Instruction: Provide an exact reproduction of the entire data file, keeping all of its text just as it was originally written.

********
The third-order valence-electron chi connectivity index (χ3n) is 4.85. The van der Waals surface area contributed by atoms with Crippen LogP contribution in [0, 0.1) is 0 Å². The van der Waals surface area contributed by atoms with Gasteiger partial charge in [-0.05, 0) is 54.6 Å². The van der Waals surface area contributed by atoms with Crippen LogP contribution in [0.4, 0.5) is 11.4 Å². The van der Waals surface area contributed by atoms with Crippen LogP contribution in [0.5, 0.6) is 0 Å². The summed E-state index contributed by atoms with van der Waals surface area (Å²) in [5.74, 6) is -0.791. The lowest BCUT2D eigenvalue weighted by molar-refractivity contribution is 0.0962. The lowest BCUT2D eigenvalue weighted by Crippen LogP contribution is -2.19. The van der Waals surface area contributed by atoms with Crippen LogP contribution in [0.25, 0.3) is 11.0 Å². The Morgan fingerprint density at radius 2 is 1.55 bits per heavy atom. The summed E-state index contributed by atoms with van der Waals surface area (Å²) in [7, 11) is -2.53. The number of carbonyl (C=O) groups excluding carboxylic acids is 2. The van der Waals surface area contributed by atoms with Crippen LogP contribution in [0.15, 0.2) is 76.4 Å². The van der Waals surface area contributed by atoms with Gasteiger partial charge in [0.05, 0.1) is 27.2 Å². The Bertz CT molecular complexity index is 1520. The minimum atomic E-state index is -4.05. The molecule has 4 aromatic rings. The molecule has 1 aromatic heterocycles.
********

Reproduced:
The third-order valence-electron chi connectivity index (χ3n) is 4.85. The van der Waals surface area contributed by atoms with Crippen LogP contribution in [0, 0.1) is 0 Å². The van der Waals surface area contributed by atoms with Gasteiger partial charge in [-0.05, 0) is 54.6 Å². The van der Waals surface area contributed by atoms with Crippen LogP contribution in [0.4, 0.5) is 11.4 Å². The van der Waals surface area contributed by atoms with Crippen LogP contribution in [0.5, 0.6) is 0 Å². The summed E-state index contributed by atoms with van der Waals surface area (Å²) in [5.74, 6) is -0.791. The lowest BCUT2D eigenvalue weighted by molar-refractivity contribution is 0.0962. The lowest BCUT2D eigenvalue weighted by Crippen LogP contribution is -2.19. The van der Waals surface area contributed by atoms with Crippen LogP contribution in [0.25, 0.3) is 11.0 Å². The Morgan fingerprint density at radius 2 is 1.55 bits per heavy atom. The summed E-state index contributed by atoms with van der Waals surface area (Å²) in [7, 11) is -2.53. The number of carbonyl (C=O) groups excluding carboxylic acids is 2. The van der Waals surface area contributed by atoms with Crippen LogP contribution in [0.15, 0.2) is 76.4 Å². The van der Waals surface area contributed by atoms with Gasteiger partial charge in [0.05, 0.1) is 27.2 Å². The Bertz CT molecular complexity index is 1520. The minimum atomic E-state index is -4.05. The molecule has 4 aromatic rings. The molecule has 1 aromatic heterocycles.